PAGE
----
Romantic relationships aren’t easy. Combining the personalities, backgrounds, and temperaments of two people is bound to result in some kind of friction, even if it’s just the rare squabble over what to watch on TV or how to load the dishwasher. But when you add in a huge obstacle like a drug or alcohol addiction, a couple is in for an even rockier road.

Addiction doesn’t just affect the person struggling with it. It can harm family, friends, and especially intimate partners. Being in a relationship with an addict can cause feelings of distrust, betrayal, hopelessness, and anger. It can also cause financial hardships, as more and more money earmarked for the household or the couple’s future is funneled toward drugs or alcohol. 

For the partners of an addict, it can seem as though the person they love has been replaced by someone who acts nothing like the person they know, who seems to care more about getting their next fix than anything else, including their relationship.

One important thing to realize is that you can’t force an addict into rehab. They have to be ready to make the choice themselves. While you can confront them with the reality of their addiction, offer them the option to attend detox and rehab, and set “bottom lines”—such as withdrawal of financial support or the end of your relationship if they fail to attend rehab—you can’t make the decision for them. 

What are the Signs of Addiction?

When the substance use involves illegal drugs, like heroin, it can be easy to tell when rehab is necessary. But when the addiction is to prescribed medication or alcohol, lines can be blurred. The use of alcohol or medications can seem normal to many and addicts are often skilled at hiding the extent of their use. 

Here are some things to ask yourself:

  1. Is your loved one stealing to fuel their habit or spending funds meant for rent, food, or other necessities on drugs or alcohol?
  2. Are pill bottles meant to last weeks appearing empty much sooner?
  3. Has your partner’s behavior changed drastically? Do they seem completely unlike the person you fell in love with?
  4. Does your romantic partner show physical signs of drug use, like bloodshot eyes, frequent alcohol odor on the breath, changes in sleep, or drastic weight loss?
  5. Have they gotten into legal trouble, or taken out-of-character risks, like driving under the influence?
  6. Do they exhibit frequent mood swings?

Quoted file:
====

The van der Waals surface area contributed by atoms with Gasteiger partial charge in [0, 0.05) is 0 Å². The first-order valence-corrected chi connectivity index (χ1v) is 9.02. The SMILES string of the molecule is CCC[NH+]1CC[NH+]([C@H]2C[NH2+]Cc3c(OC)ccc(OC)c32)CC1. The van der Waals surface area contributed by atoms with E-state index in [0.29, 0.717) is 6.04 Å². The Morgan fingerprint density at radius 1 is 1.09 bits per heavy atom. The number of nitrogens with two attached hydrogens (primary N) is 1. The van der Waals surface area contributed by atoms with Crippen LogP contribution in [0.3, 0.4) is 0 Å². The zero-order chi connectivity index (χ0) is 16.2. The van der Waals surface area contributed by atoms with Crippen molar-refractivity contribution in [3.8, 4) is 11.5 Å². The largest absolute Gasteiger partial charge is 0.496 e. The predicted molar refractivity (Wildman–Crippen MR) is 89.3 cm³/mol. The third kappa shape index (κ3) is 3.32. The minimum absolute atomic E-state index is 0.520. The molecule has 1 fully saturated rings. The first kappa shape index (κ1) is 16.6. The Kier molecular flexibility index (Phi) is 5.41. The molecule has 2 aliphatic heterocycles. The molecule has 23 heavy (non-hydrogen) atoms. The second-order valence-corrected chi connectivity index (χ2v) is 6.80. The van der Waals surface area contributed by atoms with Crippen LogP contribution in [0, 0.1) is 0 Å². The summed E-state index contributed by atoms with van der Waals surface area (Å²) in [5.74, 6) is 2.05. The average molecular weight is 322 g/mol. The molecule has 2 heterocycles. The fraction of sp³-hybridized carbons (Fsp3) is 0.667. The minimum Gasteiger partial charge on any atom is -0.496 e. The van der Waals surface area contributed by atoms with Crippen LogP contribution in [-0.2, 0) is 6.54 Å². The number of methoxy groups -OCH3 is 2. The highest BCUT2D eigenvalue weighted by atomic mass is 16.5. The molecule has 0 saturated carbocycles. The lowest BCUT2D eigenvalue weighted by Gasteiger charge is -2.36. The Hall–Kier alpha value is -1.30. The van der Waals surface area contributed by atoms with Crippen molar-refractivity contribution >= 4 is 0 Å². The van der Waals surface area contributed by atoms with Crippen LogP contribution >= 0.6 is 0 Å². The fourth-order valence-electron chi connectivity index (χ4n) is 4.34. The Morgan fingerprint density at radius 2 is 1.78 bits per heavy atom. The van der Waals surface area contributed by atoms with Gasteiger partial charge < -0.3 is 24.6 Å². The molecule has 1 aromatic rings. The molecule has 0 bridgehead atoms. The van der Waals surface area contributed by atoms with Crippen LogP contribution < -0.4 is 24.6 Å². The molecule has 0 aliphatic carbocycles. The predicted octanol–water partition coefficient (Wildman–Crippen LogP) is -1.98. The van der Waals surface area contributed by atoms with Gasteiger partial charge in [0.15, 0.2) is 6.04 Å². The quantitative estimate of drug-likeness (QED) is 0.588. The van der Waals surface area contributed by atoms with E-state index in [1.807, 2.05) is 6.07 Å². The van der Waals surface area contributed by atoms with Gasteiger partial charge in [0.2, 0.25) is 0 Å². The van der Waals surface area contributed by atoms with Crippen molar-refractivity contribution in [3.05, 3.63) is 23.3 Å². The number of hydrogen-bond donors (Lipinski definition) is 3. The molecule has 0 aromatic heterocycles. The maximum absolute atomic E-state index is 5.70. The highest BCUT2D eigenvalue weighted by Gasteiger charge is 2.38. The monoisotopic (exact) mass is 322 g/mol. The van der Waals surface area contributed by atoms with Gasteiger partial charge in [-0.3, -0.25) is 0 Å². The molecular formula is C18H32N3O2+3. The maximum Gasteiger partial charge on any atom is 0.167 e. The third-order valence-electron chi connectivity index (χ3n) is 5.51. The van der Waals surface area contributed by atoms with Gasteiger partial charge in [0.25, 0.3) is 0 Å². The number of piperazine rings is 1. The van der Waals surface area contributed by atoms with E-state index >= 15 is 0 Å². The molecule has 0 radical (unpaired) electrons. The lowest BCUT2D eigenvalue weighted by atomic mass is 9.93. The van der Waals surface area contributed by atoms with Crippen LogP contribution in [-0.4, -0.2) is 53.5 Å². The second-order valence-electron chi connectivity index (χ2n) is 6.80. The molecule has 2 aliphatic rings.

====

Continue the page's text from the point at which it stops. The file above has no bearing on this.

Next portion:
7. Are they engaging in secretive behaviors, like hiding bottles of booze, or sneaking out of the house?
  8. Have they lost interest in activities they once loved?

Once you recognize that your partner needs help with their addiction, the next step is to confront them. Often, it’s helpful to organize an intervention. Usually done under the supervision of a professional, this surprise meeting between the addict and their loved ones is a helpful tool to guide a reluctant addict toward rehab. It’s harder for the addict to deny the consequences of their addiction when their family and friends are detailing how it has impacted them and outlining the consequences if they refuse to get help.

One thing to remember: If you make a promise at an intervention, be prepared to keep it. If you tell your partner you’ll leave the relationship if they refuse to go to rehab, have a plan in place to follow through. 

Empty threats will teach an addict that they can keep taking advantage of you. Without real consequences, the addict has little reason to change or give up the addictions that bring them some measure of comfort and control.

What Will Your Partner’s Recovery Be Like?

Treatments vary depending on the duration and type  of addiction treatment program –12-step, non 12-step, faith-based, inpatient, or dual diagnosis, which treats addiction and other mental health issues simultaneously, etc. Your partner’s duration of treatment will usually last from 30 to 90 days. 

But no matter what kind of program your partner enters, they’ll probably start with detox. Detox “cleans” the system of drugs and alcohol. The process usually includes medical intervention to ensure the safety of the patient and can last anywhere from a few days to over a week, depending on the substances involved and the amounts present.